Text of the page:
Thursday, January 17, 2013

Evolution is False - Irreducible Order of Life

Someone decided to list 10 reasons why evolution is false. I decided to go through them. Here's my list addressing them so far:

10. Pagan Origins of Evolution
9. Planetary Habitability of Earth
8. Hoaxes

Here's today's argument as to why evolution is false.

7. The Irreducible Order of Life: The complex order of each part within the cell makes up an amazing machine. The wonder of motor proteins like kinesins walking on cytoskeleton leaves evolutionists conjecturing how these proteins could happen by accident. Imagining the processes of the cell reveals a complex order equal from within by its genetic code. These are a few examples of the irreducible order of life.

Okay... there's some things in evolution that scientists are still working on figuring out... so therefore, evolution is false? 

There's something wrong with this argument. No, don't tell me. It's on the tip of my tongue... oh! Right. It's an Argument from Ignorance - a gloriously blatant one.

How about this? - We're still trying to figure out how God could have just happened by accident, therefore, God isn't real. No? Doesn't fly? I'm finding it amusing that most of these arguments for why evolution is false also apply to his god.

I really don't know that there's much more to say on this one. It doesn't have a whole lot of meat to it. 

conjecturing how these proteins could happen by accident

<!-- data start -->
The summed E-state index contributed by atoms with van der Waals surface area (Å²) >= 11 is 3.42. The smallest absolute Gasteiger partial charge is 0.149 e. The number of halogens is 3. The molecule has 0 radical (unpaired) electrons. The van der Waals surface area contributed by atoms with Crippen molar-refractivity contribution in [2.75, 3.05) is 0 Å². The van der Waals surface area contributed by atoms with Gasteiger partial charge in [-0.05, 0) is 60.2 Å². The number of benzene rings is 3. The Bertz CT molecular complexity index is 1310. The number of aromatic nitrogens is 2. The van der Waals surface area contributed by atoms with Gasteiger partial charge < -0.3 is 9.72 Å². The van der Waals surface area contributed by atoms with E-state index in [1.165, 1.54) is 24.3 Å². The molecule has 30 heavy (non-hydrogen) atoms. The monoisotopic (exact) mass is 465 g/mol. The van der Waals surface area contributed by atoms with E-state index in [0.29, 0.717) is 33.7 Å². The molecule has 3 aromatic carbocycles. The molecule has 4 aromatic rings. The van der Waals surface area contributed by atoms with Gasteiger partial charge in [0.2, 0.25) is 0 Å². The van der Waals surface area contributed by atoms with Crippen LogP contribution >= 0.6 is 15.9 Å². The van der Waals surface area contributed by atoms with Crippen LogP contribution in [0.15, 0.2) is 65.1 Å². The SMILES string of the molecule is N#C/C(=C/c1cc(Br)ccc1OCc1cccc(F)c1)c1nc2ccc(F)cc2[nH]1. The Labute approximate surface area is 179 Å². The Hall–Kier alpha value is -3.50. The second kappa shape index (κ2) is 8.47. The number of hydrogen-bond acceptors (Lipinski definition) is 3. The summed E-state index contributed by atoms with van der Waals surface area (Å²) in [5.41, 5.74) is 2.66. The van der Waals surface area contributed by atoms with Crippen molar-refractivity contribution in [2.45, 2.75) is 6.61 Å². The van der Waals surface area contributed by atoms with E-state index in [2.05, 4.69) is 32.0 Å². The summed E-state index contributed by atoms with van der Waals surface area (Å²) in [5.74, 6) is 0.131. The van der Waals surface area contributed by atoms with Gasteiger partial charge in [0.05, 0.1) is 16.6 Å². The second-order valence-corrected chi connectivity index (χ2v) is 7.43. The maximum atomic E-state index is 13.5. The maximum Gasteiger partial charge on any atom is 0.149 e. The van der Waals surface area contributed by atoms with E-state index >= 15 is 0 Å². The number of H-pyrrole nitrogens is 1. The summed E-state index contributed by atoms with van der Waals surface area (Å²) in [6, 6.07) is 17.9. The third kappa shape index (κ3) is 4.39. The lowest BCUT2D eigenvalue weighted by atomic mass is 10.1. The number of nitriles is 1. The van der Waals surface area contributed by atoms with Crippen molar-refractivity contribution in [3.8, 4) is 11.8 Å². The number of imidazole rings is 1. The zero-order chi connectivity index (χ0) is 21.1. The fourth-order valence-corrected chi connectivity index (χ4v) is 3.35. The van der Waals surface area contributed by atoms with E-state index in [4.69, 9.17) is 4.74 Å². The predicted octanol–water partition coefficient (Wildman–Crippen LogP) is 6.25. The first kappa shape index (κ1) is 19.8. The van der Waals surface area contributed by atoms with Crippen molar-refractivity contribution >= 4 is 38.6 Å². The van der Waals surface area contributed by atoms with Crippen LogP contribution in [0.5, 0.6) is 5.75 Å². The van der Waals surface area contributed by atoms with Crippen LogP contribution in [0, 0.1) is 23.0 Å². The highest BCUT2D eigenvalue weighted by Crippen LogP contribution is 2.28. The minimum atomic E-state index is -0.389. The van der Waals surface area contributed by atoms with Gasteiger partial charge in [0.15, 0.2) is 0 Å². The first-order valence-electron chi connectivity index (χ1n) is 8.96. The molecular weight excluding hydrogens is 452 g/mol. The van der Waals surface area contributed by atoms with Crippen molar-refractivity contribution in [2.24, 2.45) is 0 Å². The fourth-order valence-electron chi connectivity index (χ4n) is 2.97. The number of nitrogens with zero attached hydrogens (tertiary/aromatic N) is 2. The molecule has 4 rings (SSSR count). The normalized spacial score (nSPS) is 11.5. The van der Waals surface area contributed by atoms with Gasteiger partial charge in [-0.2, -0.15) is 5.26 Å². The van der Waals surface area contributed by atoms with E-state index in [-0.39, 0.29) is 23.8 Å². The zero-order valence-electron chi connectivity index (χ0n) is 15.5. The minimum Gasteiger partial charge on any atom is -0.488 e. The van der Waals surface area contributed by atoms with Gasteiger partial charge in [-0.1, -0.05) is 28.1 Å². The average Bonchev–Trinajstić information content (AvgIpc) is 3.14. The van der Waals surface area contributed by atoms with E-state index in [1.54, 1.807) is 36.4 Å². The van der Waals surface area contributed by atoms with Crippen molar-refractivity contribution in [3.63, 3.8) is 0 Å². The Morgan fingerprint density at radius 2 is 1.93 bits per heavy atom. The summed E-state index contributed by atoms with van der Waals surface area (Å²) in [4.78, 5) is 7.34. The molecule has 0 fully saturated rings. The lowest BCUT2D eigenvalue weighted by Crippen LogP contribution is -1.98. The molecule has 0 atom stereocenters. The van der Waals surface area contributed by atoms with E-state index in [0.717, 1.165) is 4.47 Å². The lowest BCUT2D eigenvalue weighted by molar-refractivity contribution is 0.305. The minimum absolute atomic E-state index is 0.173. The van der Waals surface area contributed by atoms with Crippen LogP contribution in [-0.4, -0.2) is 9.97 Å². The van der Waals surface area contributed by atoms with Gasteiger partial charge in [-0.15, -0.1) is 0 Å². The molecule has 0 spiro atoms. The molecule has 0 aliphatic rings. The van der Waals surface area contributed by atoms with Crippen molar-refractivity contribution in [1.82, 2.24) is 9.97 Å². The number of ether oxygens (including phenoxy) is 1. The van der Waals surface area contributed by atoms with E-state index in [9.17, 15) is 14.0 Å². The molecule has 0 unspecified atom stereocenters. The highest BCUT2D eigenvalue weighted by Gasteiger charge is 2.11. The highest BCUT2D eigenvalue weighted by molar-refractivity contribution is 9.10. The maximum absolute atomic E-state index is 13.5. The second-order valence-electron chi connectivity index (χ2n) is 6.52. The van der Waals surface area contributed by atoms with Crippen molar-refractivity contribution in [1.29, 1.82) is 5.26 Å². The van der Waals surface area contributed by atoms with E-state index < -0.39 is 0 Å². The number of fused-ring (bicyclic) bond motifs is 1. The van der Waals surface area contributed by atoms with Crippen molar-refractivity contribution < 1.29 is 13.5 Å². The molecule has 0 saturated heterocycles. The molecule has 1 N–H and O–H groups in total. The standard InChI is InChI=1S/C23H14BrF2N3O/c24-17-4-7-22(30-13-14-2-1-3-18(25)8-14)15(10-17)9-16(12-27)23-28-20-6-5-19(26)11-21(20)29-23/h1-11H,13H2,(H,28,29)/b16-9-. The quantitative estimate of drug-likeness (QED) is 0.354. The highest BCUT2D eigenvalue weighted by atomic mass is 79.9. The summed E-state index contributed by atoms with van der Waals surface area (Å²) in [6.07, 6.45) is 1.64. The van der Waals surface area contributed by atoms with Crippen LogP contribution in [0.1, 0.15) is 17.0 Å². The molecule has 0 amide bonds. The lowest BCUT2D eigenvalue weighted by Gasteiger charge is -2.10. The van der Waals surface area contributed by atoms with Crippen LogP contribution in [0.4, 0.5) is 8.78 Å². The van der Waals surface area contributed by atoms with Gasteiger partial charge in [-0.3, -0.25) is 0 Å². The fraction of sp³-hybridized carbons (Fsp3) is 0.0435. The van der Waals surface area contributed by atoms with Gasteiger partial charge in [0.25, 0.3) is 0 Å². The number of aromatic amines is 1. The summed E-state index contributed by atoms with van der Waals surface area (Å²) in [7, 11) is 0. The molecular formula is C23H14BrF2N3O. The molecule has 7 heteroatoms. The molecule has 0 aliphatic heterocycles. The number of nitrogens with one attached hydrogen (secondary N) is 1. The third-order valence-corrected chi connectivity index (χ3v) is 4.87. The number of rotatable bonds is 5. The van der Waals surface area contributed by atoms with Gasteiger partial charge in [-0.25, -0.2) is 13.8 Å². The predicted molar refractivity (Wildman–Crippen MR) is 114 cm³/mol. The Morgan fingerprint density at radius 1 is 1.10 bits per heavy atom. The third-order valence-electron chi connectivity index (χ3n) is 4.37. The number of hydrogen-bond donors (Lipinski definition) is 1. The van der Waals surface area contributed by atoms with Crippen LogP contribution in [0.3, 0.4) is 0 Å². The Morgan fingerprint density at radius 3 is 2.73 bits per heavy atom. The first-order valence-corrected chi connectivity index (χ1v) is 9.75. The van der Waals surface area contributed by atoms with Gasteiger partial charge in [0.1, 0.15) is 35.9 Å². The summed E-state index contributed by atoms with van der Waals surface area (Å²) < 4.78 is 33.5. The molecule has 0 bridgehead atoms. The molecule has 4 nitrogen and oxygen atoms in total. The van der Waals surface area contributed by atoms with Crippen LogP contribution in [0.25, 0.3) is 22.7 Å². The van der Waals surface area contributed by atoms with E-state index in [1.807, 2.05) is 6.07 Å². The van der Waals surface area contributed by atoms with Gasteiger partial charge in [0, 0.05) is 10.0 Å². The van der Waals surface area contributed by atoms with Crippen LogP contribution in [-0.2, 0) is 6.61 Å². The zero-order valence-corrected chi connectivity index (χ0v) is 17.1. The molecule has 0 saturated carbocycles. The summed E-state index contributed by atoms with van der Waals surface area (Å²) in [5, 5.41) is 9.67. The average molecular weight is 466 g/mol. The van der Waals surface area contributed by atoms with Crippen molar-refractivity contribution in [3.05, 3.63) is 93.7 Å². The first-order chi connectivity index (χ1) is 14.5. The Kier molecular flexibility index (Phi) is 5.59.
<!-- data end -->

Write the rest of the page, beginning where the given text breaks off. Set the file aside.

I only have high praise for the loaded language. This is a pet peeve of mine - "by accident?"

"Accidents" are things that normally shouldn't happen, such as car accidents. The way the author phrases this, he's presupposing that the evolution of these proteins wouldn't normally happen. 

We don't say that it's an "accident" that Maine gets snowfall every year. No, that's to be expected given how the universe/planet works. Likewise, we have no reason to believe that these motor proteins wouldn't be inevitable given how chemistry works. I don't know whether they are inevitable, but at least I'm not presuming they aren't.

Further, the scope of this argument doesn't affect evolution. For instance, we don't have to know how gasoline forms or where it originates to understand how a gasoline engine works. We don't have to know where God came from in order to demonstrate he exists. It's out of scope. It could be that God started life, and let evolution happen, as we know it, on its own. He could have established some rudimentary basics of life, including the production of these proteins, and then stood back and watched. 

The fact is, evolution itself is a demonstrable phenomenon, whether abiogenesis came from a god or not. With that in mind, there's little logical connection between the argument and the theory of evolution.

It helps to understand that evolution is about the "diversification of life over time", which has nothing to do with abiogenesis, or how it happened. This author may gain more traction if he started actually addressing evolutionary theory.

I don't think he's arguing against evolution. It's more like he's trying to prove why natural mechanisms in general couldn't account for life/diversity of life.

Lastly, what is this "irreducible order of life"? It sounds like "irreducible complexity", but is some kind of deformed cousin that has no resemblance. Where does the "irreducible" come in? We may never know.


Since the core of the argument is a logical fallacy, it scores no points in terms of the logical connection. It scores no points in terms of addressing evolutionary theory, and it certainly scores no points in terms of being successful as an argument.

Argument score: 0 out of 10
Total score: 1.5 out of 40

Apparently, these are his "top ten" reasons. The mind boggles.